Fogerty went solo, and legal problems arose as his contract with Zaentz and Fantasy Records called for eight more albums. Fogerty refused, and was assisted by David Geffen, then of Asylum Records, who bought out Fogerty's contract. He recorded several albums over the next twelve years, with little chart or financial success. He refused to play songs he had written and recorded with CCR, as the rights to those songs were owned by Zaentz and Fantasy Records, and Fogerty did not want to have to pay performance royalties to Zaentz to play his own songs.
He took several years off, returning in 1985 with the successful Centerfield album featuring hit songs including the title song, Rock and Roll Girls, and The Old Man Down the Road. Legal problems happened yet again when Zaentz sued Fogerty twice – for the album cuts Zantz Kant Danz, and Old Man… The first lawsuit was for defamation, as the song was about a thieving pig, and appeared to be a direct attack on Zaentz. The second suit, as mentioned above, claimed that in Old Man… Fogerty had plagiarized his own CCR song, Run Through the Jungle.
Fogerty settled the defamation lawsuit and edited the offending song which became Vanz Kant Danz. For the other, you have to wonder at the nerve of Zaentz to stoop so low as to sue Fogerty based on two of his own songs. For sure, Zaentz didn't need the money – he got rich off of the toil of John Fogerty. It was obvious that this lawsuit was simply to get in yet another jab at a guy who made Zaentz a lot of money, but refused to continue to bow to a greedy record company owner. John managed to dodge the bullet when he proved in court that the songs were different.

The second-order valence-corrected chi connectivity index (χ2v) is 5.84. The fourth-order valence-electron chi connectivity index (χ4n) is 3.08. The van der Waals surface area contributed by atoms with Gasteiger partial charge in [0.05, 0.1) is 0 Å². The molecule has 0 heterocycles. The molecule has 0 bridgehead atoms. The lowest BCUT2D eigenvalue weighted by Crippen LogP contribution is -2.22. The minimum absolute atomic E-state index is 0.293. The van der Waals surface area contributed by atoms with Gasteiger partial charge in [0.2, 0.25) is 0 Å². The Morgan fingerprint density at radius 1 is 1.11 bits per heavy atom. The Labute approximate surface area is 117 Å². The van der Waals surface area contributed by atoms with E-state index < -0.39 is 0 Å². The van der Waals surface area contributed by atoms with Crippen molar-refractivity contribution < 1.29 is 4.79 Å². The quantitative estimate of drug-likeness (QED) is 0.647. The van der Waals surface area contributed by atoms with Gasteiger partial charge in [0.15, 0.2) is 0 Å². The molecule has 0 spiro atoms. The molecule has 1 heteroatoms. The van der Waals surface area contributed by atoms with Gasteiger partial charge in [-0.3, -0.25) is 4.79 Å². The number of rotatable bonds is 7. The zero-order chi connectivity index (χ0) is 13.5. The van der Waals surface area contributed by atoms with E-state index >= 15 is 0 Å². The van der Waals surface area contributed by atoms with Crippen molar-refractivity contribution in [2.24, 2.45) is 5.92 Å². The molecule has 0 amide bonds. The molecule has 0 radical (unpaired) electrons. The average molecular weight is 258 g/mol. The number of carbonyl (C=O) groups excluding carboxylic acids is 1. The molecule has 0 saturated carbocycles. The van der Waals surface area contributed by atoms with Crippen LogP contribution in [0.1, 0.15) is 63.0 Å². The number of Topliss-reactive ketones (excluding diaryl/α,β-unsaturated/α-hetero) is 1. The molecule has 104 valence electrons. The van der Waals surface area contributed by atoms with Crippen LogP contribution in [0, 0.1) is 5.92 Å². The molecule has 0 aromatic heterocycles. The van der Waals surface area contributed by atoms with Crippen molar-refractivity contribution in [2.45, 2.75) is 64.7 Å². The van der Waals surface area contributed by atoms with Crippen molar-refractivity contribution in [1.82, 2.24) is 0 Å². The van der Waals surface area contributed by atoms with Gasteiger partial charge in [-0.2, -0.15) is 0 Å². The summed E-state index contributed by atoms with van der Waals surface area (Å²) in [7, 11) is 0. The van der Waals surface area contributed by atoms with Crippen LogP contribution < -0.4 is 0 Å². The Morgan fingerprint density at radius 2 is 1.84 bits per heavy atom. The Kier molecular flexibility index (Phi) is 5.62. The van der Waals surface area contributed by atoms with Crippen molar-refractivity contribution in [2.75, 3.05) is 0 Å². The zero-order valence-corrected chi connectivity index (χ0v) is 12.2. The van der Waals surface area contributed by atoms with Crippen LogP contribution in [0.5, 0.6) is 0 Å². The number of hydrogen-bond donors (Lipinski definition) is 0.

After years of album and singles hits with CCR and as a solo act, Fogerty in 1997 won a Grammy Award for Best Rock Album for Blue Moon Swamp. Although the record only reached #37 on the U.S. Billboard chart, it took the top honor at the 40th Grammy Awards in 1998.
Soon after, Fogerty began performing his old songs again, almost certainly leading to his touring success after that, which continues to this day. It is understandable why he stopped playing CCR songs, and it must have been a source of frustration for him that much of his post-CCR material was not successful. It does make you wonder if it wasn't just him that made those CCR songs great – maybe there was some degree of magic recording and playing with Stu Cook, Doug Clifford, and John's brother Tom.
In 2014, Zaentz sold Fantasy to Concord Records. Soon after, Fogerty signed a new recording contract with the company, and they returned to him the rights to his songs. After finally seeing resolution of a decades-old conflict, Fogerty now seems to perform his songs with renewed vigor.
The modern version of John Fogerty – age 74 as of this writing - is still a force in the rock and roll world. He is back playing songs he wrote fifty years ago, along with later material. It's a great mix of songs that keep audiences paying to see him play, along with regular band member, son Shane and occasionally, son Tyler.
Fogerty is the constant that defines the unique sound of swamp rock that began with the early days of Creedence, fifty some years ago and continues to the present. It's his voice and his guitar style that define the music – a unique sound that is still relevant and fresh today.
He writes about sports for Season Tickets, food and travel on Miles & Meals, and music/guitars on The Backbeat.Follow @Season Tickets